“And this is my beloved little angel.”

They turned in unison to a small white coffin with golden handles and a wooden cross on top.

“We would like to open the lid now, Mrs Landing. Is that okay with you?”

“I thought that’s why we are here.” The shaky voice betrayed her otherwise stiff composure.

A long-drawn-out creak resonated down the stairs from the wooden entrance door. Then silence filled the vault again. Thomas and the cemetery worker looked at each other. Nobody dared to move.

A heavy boot clunked onto the cold stone steps, followed by another one. Wheezing breathing set in as a pair of legs emerged from an as-yet headless body. The figure took its time and finally ducked underneath the arched lintel.

Thomas took the dim torchlight from the petrified cemetery worker and shone it directly into the newcomer’s face.

A weather-beaten visage framed by long, dark, filthy hair stared back.

“Mr Moxley?” Thomas nearly dropped the torchlight in astonishment.

“Damian! Gosh, you scared us!” Eleanor blurted.

“Sorry. The gate was open, so …” He motioned at the congregation inside the crypt.

“Thanks for coming,” Eleanor said, and the last bit of coolness had worn off in her voice.

“Was he invited?” Thomas asked, irritated.

Certainly, it was nice that Eleanor had some moral support during this hard time, but this wasn’t exactly a family reunion. What had Moxley said when Thomas had asked him about Eleanor? That they hadn’t been in touch for years?

“Damian called to offer his condolences. Besides, this is still my property and I can invite onto it whomever I like.”

“Can we finally open that lid now, or are we expecting more spectators?” the cemetery worker thundered, and his deep, gruff voice resonated in the vault.

Thomas whirled around and shot the man a firm look.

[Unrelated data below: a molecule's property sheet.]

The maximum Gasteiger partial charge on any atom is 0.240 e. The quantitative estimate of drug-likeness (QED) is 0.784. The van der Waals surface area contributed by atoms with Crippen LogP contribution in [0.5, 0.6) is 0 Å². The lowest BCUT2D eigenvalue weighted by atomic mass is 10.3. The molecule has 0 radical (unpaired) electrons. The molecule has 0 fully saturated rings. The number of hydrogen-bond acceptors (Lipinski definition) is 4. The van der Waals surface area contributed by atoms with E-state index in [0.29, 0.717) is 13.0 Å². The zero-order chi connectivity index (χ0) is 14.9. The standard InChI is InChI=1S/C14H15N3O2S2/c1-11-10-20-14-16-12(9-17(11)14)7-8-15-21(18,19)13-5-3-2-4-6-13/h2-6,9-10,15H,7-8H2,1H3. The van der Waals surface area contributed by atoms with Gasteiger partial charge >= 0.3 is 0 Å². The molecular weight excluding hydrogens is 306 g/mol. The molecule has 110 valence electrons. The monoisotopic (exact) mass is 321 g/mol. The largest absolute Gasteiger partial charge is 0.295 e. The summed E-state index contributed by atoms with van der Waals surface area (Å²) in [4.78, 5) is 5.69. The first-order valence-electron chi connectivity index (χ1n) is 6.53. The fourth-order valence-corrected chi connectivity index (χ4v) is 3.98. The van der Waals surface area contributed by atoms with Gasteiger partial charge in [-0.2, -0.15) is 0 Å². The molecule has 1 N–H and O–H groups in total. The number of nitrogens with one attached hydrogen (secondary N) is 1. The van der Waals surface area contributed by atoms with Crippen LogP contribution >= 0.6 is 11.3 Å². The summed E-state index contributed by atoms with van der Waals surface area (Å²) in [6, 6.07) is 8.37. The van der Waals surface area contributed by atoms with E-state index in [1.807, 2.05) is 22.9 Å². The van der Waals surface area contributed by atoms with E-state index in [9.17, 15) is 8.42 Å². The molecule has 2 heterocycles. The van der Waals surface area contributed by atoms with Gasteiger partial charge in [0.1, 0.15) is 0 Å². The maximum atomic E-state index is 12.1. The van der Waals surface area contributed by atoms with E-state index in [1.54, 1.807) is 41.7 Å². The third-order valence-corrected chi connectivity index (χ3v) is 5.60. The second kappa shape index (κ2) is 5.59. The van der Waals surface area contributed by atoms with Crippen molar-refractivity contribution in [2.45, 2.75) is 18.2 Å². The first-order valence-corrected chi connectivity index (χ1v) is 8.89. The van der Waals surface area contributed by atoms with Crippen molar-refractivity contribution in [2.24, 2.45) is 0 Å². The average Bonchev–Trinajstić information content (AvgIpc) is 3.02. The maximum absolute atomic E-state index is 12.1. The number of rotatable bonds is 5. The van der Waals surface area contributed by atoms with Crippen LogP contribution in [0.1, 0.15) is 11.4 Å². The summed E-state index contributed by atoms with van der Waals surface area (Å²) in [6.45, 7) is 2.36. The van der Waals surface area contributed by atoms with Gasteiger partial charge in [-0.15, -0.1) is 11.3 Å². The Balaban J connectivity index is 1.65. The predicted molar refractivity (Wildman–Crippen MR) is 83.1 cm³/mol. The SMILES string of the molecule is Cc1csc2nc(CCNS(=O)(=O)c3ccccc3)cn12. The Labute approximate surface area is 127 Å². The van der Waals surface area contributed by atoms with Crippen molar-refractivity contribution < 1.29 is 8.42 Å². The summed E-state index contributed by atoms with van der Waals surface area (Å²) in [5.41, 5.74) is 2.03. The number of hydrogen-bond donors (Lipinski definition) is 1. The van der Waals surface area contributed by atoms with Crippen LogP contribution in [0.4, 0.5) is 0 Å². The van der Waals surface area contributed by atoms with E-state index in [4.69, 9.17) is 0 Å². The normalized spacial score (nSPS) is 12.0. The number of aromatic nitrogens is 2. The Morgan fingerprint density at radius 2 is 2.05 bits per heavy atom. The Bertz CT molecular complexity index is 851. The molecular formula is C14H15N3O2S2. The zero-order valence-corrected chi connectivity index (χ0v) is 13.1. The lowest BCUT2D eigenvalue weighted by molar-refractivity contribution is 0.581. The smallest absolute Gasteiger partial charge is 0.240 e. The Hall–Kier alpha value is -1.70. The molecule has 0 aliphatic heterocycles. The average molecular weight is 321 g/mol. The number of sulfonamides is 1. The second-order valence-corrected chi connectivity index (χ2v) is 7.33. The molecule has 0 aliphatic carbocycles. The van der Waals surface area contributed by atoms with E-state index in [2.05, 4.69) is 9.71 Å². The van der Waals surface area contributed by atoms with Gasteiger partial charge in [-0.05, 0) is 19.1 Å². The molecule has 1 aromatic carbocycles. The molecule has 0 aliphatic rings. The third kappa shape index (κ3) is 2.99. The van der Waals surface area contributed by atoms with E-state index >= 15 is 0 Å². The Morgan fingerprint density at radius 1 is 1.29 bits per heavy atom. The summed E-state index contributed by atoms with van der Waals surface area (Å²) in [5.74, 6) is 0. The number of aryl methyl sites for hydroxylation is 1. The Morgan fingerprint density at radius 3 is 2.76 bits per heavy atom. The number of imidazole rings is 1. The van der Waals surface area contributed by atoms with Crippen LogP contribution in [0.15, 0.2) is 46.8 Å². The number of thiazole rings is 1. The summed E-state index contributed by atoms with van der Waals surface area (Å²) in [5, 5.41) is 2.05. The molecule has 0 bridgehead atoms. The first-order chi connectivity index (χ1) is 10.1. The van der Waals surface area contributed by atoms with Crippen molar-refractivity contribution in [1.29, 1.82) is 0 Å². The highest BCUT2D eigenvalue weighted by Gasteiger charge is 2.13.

“Mrs Landing, Mr Moxley, would you please take a step back?”

The duo obeyed, and the worker undid the four screws.

Thomas made a step towards the coffin. Not for the life of him could he determine what they would find inside.

With a jolt, the man lifted the lid off, and some of the dust slid to the ground. Not that it mattered.

Caught in the momentum of yanking open the lid, he suddenly began to stumble backwards. In trying to regain his balance, the man let go of the lid, which landed at such an unfortunate angle on the edge of the coffin that it tipped the entire sarcophagus over to the side.

For a brief second, four people stared first at a silky glimmering rayon sheet, followed by a mattress filled with wood fibre sliding to the ground in slow motion before the bottom of the coffin finished its tumble down the pedestal with an almighty thunder.

“Phinnaeus!” Eleanor yelled with such force that Thomas turned around to look whether the boy had joined them. But he only saw her hurrying up the stairs, her long summer dress swirling up the dust.

Damian stood there, rooted to the spot.

Apparently, nobody had been prepared for what they found inside the coffin.

About the Author

Danielle Zinn is a German author, born and raised in a small village in the Ore Mountains/Germany where not only her debut crime novel Snow Light is set but also her second book, Sophomania.

She holds a BA (Hons) degree in Business and Management from New College Durham/UK and has settled down in Leipzig/Germany where she works as a Financial Controller at an IT Consultancy.

She was introduced to the world of English literature and writing from an early age on through her mother – an English teacher. Over the last years, she circumnavigated the globe and loves visiting her friends scattered all over the world.

Social Media Links

Twitter: @DanielleZinn4 https://twitter.com/daniellezinn4

Facebook: Danielle.zinn.7 https://www.facebook.com/danielle.zinn.7